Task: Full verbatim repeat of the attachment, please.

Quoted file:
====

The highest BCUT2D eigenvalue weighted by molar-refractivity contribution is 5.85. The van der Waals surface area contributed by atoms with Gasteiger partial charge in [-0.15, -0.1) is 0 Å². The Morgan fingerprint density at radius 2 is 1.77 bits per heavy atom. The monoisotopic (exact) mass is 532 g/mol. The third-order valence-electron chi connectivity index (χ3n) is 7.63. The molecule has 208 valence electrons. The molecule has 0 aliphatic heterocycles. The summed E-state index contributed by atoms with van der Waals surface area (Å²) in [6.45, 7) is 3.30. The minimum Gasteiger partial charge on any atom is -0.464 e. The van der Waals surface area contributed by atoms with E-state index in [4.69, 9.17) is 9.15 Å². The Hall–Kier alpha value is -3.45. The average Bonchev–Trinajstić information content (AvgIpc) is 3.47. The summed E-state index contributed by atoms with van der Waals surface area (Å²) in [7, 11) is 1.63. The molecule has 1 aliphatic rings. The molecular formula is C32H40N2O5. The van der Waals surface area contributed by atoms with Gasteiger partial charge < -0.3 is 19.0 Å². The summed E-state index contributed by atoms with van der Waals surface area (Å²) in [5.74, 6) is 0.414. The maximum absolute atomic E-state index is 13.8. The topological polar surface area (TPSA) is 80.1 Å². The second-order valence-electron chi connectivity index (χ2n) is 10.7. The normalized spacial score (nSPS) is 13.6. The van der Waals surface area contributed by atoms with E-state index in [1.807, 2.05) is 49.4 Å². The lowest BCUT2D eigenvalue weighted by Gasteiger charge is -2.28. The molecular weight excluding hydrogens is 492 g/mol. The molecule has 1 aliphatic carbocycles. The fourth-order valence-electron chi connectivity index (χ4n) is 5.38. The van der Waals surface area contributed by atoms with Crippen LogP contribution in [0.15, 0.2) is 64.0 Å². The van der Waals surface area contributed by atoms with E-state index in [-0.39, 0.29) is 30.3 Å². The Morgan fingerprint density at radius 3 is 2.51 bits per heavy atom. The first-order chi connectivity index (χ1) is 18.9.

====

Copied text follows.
The highest BCUT2D eigenvalue weighted by molar-refractivity contribution is 5.85. The van der Waals surface area contributed by atoms with Gasteiger partial charge in [-0.15, -0.1) is 0 Å². The Morgan fingerprint density at radius 2 is 1.77 bits per heavy atom. The monoisotopic (exact) mass is 532 g/mol. The third-order valence-electron chi connectivity index (χ3n) is 7.63. The molecule has 208 valence electrons. The molecule has 0 aliphatic heterocycles. The summed E-state index contributed by atoms with van der Waals surface area (Å²) in [6.45, 7) is 3.30. The minimum Gasteiger partial charge on any atom is -0.464 e. The van der Waals surface area contributed by atoms with E-state index in [4.69, 9.17) is 9.15 Å². The Hall–Kier alpha value is -3.45. The average Bonchev–Trinajstić information content (AvgIpc) is 3.47. The summed E-state index contributed by atoms with van der Waals surface area (Å²) in [7, 11) is 1.63. The molecule has 1 aliphatic rings. The molecular formula is C32H40N2O5. The van der Waals surface area contributed by atoms with Gasteiger partial charge < -0.3 is 19.0 Å². The summed E-state index contributed by atoms with van der Waals surface area (Å²) in [5.74, 6) is 0.414. The maximum absolute atomic E-state index is 13.8. The topological polar surface area (TPSA) is 80.1 Å². The second-order valence-electron chi connectivity index (χ2n) is 10.7. The normalized spacial score (nSPS) is 13.6. The van der Waals surface area contributed by atoms with E-state index in [1.807, 2.05) is 49.4 Å². The lowest BCUT2D eigenvalue weighted by Gasteiger charge is -2.28. The molecular weight excluding hydrogens is 492 g/mol. The molecule has 1 aliphatic carbocycles. The fourth-order valence-electron chi connectivity index (χ4n) is 5.38. The van der Waals surface area contributed by atoms with Crippen LogP contribution in [0.15, 0.2) is 64.0 Å². The van der Waals surface area contributed by atoms with E-state index in [-0.39, 0.29) is 30.3 Å². The Morgan fingerprint density at radius 3 is 2.51 bits per heavy atom. The first-order chi connectivity index (χ1) is 18.9.